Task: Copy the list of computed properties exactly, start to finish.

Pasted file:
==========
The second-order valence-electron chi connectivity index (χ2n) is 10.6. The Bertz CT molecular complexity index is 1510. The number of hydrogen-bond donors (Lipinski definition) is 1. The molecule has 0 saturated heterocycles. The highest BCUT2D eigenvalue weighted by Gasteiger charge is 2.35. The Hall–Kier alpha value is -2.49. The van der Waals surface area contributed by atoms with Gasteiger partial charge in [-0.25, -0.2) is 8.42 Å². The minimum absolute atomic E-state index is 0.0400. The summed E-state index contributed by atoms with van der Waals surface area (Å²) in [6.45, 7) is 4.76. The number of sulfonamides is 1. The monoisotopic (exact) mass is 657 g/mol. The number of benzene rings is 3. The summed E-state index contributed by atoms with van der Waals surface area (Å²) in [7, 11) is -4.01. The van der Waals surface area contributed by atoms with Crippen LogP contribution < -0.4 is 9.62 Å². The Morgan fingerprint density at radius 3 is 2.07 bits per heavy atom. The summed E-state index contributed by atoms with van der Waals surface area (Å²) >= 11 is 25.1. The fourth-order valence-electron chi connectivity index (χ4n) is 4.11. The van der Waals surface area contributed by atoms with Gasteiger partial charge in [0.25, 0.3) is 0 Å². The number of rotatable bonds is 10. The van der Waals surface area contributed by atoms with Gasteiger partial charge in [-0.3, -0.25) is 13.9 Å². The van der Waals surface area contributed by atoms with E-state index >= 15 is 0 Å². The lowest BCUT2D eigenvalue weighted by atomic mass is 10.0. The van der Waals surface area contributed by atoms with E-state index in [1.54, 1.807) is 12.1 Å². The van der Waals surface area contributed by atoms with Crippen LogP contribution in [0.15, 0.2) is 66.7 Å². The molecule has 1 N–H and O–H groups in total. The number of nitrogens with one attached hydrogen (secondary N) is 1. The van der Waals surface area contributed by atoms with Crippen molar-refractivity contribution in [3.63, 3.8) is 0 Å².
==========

The second-order valence-electron chi connectivity index (χ2n) is 10.6. The Bertz CT molecular complexity index is 1510. The number of hydrogen-bond donors (Lipinski definition) is 1. The molecule has 0 saturated heterocycles. The highest BCUT2D eigenvalue weighted by Gasteiger charge is 2.35. The Hall–Kier alpha value is -2.49. The van der Waals surface area contributed by atoms with Gasteiger partial charge in [-0.25, -0.2) is 8.42 Å². The minimum absolute atomic E-state index is 0.0400. The summed E-state index contributed by atoms with van der Waals surface area (Å²) in [6.45, 7) is 4.76. The number of sulfonamides is 1. The monoisotopic (exact) mass is 657 g/mol. The number of benzene rings is 3. The summed E-state index contributed by atoms with van der Waals surface area (Å²) in [7, 11) is -4.01. The van der Waals surface area contributed by atoms with Crippen LogP contribution < -0.4 is 9.62 Å². The Morgan fingerprint density at radius 3 is 2.07 bits per heavy atom. The summed E-state index contributed by atoms with van der Waals surface area (Å²) >= 11 is 25.1. The fourth-order valence-electron chi connectivity index (χ4n) is 4.11. The van der Waals surface area contributed by atoms with Gasteiger partial charge in [0.25, 0.3) is 0 Å². The number of rotatable bonds is 10. The van der Waals surface area contributed by atoms with Gasteiger partial charge in [-0.3, -0.25) is 13.9 Å². The van der Waals surface area contributed by atoms with E-state index >= 15 is 0 Å². The lowest BCUT2D eigenvalue weighted by atomic mass is 10.0. The van der Waals surface area contributed by atoms with E-state index in [1.54, 1.807) is 12.1 Å². The van der Waals surface area contributed by atoms with Crippen LogP contribution in [0.15, 0.2) is 66.7 Å². The molecule has 1 N–H and O–H groups in total. The number of nitrogens with one attached hydrogen (secondary N) is 1. The van der Waals surface area contributed by atoms with Crippen molar-refractivity contribution in [3.63, 3.8) is 0 Å².